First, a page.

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Examining Microsoft Office X Service Release 1

Microsoft has released the first major update to Microsoft Office X in the form of Office X Service Release 1 (SR1). The update, an 11.9 MB download, updates each primary Office program (Excel, Entourage, PowerPoint, and Word) from version 10.0 to 10.1. The ReadMe files for SR1 enumerate many changes ranging from specific fixes (you can now type accented and other special characters reliably) to expanded features that did not survive the transition from Office 2001 to X (pasting in custom toolbar buttons) to improvements in speed and stability.

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Microsoft also released MSN Messenger 3.0, which adds the capability to transfer files, import and export contact information, and create groups of contacts. This version also updates the interface to more closely resemble Mac OS X’s Aqua look and feel. MSN Messenger is a free update, and a 2.3 MB download.

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Bug Fixes — The Service Release ReadMe files list a number of fixes. For instance, you will no longer experience "out of memory" errors when trying to open an Excel X file in Excel 98. Plus, you can now print from Excel X with a setting other than "High" chosen in Excel’s Page Setup. And in a fix especially welcome to anyone doing PowerPoint presentations from a PowerBook or iBook, Microsoft has squashed a crashing bug that could appear when waking a laptop that went to sleep while connected to a second monitor or projector.

Improved Database Support — Microsoft has improved Office X’s FileMaker support – you need not have the entire FileMaker database on a local machine to work with it; instead it can be on a server. ODBC support has returned as well, though it is not everything that ODBC users have wanted. The 10.1 version of Excel includes the necessary hooks to talk to Microsoft Query, the software necessary to create ODBC queries, but you need the separate Microsoft Query for Excel X to make it work. Microsoft plans to release Microsoft Query for Excel X at some point, but it’s not in Service Release 1.

However, you can refresh queries created in some other version of Excel in Excel X, assuming you have a driver installed. The gotcha there is that Microsoft no longer supplies ODBC drivers; they suggest that people purchase drivers elsewhere, such as OpenLink Software. It also might be worth checking out ODBC Router from August Software, and other ODBC drivers may be available.



In other database news, the database file that holds a user’s entire collection of Entourage X email, contacts, and calendar events can now grow as large as 4 GB instead of the previous 2 GB limit. (That file, in case you want to locate it to back it up, lives in your user folder in /Documents/Microsoft User Data/Office X Identities/Main Identity/Database. If you named your identity something other than Main Identity (or have multiple identities), navigate to the appropriate folder within the Office X Identities folder.)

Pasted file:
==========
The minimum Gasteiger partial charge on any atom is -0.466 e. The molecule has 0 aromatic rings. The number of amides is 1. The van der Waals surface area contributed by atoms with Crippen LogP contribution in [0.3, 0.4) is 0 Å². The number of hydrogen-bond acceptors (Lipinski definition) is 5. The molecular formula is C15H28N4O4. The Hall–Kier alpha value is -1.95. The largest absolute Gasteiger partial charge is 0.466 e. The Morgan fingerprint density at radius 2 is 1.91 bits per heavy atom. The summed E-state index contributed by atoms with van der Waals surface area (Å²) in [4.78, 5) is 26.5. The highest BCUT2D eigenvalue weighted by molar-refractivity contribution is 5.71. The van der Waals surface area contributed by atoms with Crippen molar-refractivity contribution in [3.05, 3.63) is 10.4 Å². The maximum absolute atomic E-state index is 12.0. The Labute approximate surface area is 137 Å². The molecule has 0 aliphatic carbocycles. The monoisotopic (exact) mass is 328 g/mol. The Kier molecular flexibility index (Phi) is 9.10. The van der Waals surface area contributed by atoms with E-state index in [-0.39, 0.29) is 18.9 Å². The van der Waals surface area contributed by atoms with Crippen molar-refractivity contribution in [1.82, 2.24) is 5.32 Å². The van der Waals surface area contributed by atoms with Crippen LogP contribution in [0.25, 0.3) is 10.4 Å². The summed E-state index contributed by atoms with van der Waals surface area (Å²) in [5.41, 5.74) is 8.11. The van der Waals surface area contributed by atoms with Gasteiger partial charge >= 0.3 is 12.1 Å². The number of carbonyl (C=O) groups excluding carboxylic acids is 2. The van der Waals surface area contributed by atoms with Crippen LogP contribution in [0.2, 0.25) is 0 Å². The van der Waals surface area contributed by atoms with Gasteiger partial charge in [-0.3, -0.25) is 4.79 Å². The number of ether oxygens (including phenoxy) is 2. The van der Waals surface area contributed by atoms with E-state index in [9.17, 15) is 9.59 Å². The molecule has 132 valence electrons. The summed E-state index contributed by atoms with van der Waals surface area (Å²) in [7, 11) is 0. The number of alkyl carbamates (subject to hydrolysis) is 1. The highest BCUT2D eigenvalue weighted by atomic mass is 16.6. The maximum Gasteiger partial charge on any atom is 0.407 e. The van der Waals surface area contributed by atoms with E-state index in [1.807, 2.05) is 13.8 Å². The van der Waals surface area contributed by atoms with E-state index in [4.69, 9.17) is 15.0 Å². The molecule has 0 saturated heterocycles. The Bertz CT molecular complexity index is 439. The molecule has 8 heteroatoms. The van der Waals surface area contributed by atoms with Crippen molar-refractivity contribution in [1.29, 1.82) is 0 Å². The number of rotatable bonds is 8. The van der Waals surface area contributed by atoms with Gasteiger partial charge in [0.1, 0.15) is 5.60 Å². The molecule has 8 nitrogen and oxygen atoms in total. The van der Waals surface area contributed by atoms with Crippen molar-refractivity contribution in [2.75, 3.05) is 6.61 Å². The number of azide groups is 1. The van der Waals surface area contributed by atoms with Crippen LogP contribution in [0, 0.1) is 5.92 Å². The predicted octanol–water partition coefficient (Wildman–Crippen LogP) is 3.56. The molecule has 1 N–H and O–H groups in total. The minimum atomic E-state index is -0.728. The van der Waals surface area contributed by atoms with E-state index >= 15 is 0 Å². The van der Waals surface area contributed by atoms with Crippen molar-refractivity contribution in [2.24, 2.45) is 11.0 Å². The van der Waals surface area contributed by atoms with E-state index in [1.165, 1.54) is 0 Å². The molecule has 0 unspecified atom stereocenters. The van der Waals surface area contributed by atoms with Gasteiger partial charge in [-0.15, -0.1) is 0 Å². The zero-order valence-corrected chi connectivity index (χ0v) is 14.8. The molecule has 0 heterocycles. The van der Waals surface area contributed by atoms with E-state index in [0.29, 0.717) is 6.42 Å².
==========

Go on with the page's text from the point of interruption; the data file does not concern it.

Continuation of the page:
Palm Synchronization and Transparent Fills — Palm synchronization for Entourage did not make it into SR1; it will be available on 15-Jul-02, according to Microsoft. Another fix you won’t find is the capability to print the slick, transparently filled chart objects that the Office X press materials emphasize as an example of how Office X takes advantage of Mac OS X’s Quartz display technology. Transparent objects with simple, single-shade transparencies should print from Office programs, but as soon as you apply a gradient (as you must in Excel X), the object prints solid, not transparent. Though this is a minor problem overall, as a press person who blindly jumped on the "wow-that’s-a-great-feature" bandwagon, I was chagrined to discover this limitation. (The clumsy workaround is to take a screenshot and print it; instead, I recommend making more chart elements visible by rotating the chart or changing the series order.) Microsoft claims a fix may come in a future update to Mac OS X.

Stability and Performance — While using the Office X SR1 beta versions of Word, Excel, and PowerPoint (but not Entourage) on a 733 MHz Power Mac G4, I noticed fewer outright crashes. In addition, under the 10.0.0 version of Office, I often found myself unable to switch to an Office application (especially Excel) by clicking an interface element, such as a toolbar or window; instead, I had to click the application’s icon in the Dock. This problem has disappeared for the most part, though not entirely.